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American Lung Association Gives PA Poor Grades for Tobacco Prevention

A new report released Wednesday by the American Lung Association gives Pennsylvania lackluster grades with regard to anti-smoking laws and programs.

The State of Tobacco Control 2014 report gives the Keystone state an “F” for funding of tobacco prevention and control programs, a “C” for smokefree air, a “C” for tobacco taxation, and an “F” for cessation coverage by insurance companies.

Deb Brown, Chief Executive Officer for the American Lung Association of the Mid Atlantic, said Pennsylvania’s investment in smoking prevention and cessation programs has been declining for years.

“We are pleased that there’s still $7 million going into prevention,” said Brown. “But we know from the Surgeon General’s report that was released just a few days ago, that there is a lot more funding that needs to go into prevention and cessation programs.”

Brown said Pennsylvania could improve its grade for smokefree air by disallowing smoking inside bars and casinos. There are currently bills to do just that in both the state House and Senate.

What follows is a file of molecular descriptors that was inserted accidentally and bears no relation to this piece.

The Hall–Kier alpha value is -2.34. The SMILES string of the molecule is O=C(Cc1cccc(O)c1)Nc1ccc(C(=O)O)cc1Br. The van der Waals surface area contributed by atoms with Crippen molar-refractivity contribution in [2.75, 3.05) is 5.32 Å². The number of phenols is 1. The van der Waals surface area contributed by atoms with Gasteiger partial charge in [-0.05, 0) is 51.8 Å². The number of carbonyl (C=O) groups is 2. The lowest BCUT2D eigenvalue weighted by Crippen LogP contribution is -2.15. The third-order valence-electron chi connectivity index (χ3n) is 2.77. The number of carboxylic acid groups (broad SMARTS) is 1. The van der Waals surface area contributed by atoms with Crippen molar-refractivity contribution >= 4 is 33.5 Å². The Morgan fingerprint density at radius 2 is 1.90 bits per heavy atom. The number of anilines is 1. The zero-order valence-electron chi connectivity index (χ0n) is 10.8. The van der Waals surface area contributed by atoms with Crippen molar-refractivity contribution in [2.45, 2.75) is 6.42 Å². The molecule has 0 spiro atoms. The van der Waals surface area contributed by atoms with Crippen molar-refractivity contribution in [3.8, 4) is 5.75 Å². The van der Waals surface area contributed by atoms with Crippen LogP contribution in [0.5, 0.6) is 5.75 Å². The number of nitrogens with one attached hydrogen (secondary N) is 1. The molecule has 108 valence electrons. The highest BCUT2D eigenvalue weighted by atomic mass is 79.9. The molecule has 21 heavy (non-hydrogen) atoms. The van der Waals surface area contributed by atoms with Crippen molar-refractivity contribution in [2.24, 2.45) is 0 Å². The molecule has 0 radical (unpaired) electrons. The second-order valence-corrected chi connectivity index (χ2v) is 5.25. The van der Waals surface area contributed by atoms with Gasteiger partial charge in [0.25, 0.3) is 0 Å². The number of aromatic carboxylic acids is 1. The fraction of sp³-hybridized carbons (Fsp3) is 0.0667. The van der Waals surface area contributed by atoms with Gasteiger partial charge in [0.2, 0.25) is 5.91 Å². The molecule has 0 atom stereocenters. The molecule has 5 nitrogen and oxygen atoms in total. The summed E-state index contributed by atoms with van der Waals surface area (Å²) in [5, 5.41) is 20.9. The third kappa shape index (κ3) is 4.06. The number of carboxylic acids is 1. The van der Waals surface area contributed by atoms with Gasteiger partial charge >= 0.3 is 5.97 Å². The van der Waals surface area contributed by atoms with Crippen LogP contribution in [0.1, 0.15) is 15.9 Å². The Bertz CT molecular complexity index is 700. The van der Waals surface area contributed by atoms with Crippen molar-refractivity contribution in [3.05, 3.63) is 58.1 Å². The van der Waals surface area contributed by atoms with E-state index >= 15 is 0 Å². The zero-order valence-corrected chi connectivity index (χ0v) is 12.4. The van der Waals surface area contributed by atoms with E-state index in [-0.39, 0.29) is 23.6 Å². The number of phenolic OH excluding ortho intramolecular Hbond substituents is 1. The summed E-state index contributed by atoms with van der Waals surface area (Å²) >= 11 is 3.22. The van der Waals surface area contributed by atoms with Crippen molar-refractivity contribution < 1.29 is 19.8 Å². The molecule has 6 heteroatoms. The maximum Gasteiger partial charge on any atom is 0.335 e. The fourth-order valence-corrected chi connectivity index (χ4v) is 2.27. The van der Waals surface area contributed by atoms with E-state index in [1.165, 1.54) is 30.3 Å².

Brown also said Pennsylvania should raise taxes on cigarettes and begin taxing other tobacco products.

“We know when you increase the tobacco tax on tobacco products, young people are more likely to be price-sensitive and therefore it would decrease the number of young people utilizing those products,” said Brown.

Brown said people who do want to quit in Pennsylvania can sometimes face an uphill battle with their insurance companies.

“Often what happens is, if there is coverage, it’s very limited,” said Brown. “A person may only get one opportunity in a lifetime to try to quit smoking. We know that it takes multiple attempts to quit.”

The American Lung Association’s report suggests optimism that Pennsylvania and other states will work to combat tobacco use. It lays out “three bold goals” not just for the state, but nationwide.

“To reduce smoking rates to less than 10% within ten years; currently we’re at about 18 percent. To protect all Americans from secondhand smoke within five years, which means that we need to have comprehensive clean indoor air laws in every state,” said Brown. “And ultimately to eliminate the death and disease caused by tobacco use.”